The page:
Inside, the atmosphere would be charged with rumors and romance and possibly a bit of danger and intrigue. It might look something like this:

ballroom

Of course, dinner would be served. Here is a typical menu from the Gilded Age:

First Course
Julienne or Vermicelli Soup

Second Course
Broiled Salmon
Turbot in Lobster Sauce
Filet de Soles
Red Mullet
Trout
Lobster Rissoles

Entrees
Canards a la Rouennaise
Mutton Cutlets
Braised Beef
Spring Chicken
Roast Quarter of Lamb
Tongue
Roast Saddle of Mutton
Whitebait

Third Course
Quails
Roast Duck
Mayonnaise of Chicken
Green Peas
Charlotte Russe
Strawberries
Compote of Cherries
Neapolitan Cakes
Madiera Wine

Or you could take a walk outside, perhaps down to Central Park for some ice skating:

thumbnail_ice-skating-central-park

This might be what Wilhelmina looked like bundled up for a wintery afternoon outdoors:

thumbnail_mrs-august-belmont-1880

And here’s a typical gown like her friend Permilia might have worn to the ball:

thumbnail_mora-rosecoghlan

Speaking of gorgeous dresses, take a look at the one on the cover of Jen’s upcoming release, Behind the Scenes! (Doesn’t it remind you of the research photo above that Jen sent to our designers?)

BehindtheScenes_mck.indd

There’s an extended excerpt of the first book in the series within the ebook novella of At Your Request, so you can get started on it before anyone else.

To keep the fun going, we’re going to give away two copies of Behind the Scenes! To enter, comment on this post with the answer to one, or all, of these questions: If you were attending a Gilded Age ball, what color would your dress be? Which foods on the menu look most and least appetizing? Would you give ice skating a try?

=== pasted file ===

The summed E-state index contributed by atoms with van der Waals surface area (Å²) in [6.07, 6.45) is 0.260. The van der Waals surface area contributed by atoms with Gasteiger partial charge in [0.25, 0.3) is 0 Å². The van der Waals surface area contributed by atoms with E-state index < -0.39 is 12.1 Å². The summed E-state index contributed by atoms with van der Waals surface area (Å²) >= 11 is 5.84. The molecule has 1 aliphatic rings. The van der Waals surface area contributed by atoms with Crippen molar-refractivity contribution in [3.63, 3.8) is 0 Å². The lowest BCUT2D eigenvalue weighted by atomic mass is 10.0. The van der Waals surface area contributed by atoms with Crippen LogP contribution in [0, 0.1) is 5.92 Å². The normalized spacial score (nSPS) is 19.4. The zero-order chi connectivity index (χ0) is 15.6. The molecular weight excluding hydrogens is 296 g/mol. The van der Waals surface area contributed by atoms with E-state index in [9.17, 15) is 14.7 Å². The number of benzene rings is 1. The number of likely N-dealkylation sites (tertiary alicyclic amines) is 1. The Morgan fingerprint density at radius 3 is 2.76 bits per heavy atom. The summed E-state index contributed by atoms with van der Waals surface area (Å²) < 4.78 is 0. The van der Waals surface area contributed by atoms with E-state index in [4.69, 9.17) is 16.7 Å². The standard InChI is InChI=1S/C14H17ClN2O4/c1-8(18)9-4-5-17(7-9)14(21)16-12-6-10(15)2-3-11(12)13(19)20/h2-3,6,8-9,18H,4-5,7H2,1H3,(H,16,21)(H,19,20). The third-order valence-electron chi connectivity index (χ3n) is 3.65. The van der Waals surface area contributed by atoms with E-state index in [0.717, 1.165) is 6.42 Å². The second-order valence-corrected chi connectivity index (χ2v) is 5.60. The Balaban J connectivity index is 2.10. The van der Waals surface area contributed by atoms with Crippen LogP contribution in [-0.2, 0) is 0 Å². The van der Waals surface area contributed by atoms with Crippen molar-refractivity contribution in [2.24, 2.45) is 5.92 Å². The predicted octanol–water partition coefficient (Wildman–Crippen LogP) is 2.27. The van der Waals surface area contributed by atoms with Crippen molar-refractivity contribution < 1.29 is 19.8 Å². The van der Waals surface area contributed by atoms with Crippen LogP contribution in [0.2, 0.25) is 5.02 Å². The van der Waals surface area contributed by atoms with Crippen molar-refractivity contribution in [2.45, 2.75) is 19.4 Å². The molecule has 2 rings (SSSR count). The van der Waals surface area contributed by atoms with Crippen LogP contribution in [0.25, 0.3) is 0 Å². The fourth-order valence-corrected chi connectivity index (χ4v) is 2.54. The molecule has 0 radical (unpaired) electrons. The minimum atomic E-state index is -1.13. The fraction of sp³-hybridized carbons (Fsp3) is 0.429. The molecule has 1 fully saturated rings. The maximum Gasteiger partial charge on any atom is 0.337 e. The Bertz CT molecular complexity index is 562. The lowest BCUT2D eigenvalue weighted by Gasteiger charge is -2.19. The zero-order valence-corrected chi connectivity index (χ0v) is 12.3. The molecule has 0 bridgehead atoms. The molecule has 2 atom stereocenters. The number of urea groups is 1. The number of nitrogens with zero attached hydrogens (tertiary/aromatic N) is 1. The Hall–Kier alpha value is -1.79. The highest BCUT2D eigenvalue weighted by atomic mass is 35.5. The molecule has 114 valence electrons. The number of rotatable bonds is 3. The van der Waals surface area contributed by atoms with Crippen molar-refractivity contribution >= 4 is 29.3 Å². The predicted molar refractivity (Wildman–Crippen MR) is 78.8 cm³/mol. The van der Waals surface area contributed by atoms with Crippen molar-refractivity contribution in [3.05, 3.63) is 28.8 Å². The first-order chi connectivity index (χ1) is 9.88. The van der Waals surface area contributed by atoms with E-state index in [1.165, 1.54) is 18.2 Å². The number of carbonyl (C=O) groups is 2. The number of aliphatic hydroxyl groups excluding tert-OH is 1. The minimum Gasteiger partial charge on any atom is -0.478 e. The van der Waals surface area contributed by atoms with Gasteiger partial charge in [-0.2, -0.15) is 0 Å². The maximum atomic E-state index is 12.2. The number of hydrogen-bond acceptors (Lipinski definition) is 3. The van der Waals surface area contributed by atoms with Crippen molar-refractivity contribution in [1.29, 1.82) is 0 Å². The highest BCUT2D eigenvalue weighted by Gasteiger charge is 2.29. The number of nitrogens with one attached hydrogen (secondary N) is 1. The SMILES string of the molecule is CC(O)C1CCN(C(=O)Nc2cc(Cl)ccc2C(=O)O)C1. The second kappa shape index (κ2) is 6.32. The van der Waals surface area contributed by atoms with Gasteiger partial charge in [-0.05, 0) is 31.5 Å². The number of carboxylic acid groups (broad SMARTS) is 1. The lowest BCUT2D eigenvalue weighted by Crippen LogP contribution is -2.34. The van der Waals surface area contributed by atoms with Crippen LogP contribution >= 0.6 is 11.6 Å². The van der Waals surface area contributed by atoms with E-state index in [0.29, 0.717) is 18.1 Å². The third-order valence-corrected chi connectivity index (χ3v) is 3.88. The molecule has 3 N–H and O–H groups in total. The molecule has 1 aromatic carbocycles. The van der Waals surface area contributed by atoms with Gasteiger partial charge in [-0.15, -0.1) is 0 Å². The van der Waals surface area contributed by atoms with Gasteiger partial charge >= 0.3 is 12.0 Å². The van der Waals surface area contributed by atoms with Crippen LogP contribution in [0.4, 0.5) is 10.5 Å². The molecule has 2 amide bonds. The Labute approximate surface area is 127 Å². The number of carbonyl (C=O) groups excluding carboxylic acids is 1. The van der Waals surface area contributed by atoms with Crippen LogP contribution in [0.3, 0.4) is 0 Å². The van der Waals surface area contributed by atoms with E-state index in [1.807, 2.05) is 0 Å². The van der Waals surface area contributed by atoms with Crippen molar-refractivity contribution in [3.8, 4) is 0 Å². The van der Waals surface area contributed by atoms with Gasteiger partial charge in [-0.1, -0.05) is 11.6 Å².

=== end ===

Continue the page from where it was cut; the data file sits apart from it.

Winners will be listed in next week’s blog post on January 19. (If you are an international reader, you can still enter, but I will substitute the book with an Amazon egift card because of the cost of shipping.)

January 2017 New Releases…and a Quiz

Welcome to a new year and the “book birthdays” of several great titles! For something a little different, I’ve made up a quiz to match you to one of our January new releases. From rugged and dangerous to relaxing and quaint, the settings of our January books are sure to break you out of your ordinary routine. Let us know what result you got! And, as usual click on the book covers below to start reading an excerpt.

quiz

Amish Weddings

by Leslie Gould

amish-weddings

Plot: Rose Lehman has always known who she wants to marry: the bishop’s son, Reuben Byler. But then Trevor, the handsome Army buddy of her future brother-in-law, visits Lancaster County, and Reuben starts to seem dull by comparison. When the thrill of adventure begins to fade, will Rose find happiness—or ruin her best chance at love?

The Mark of the King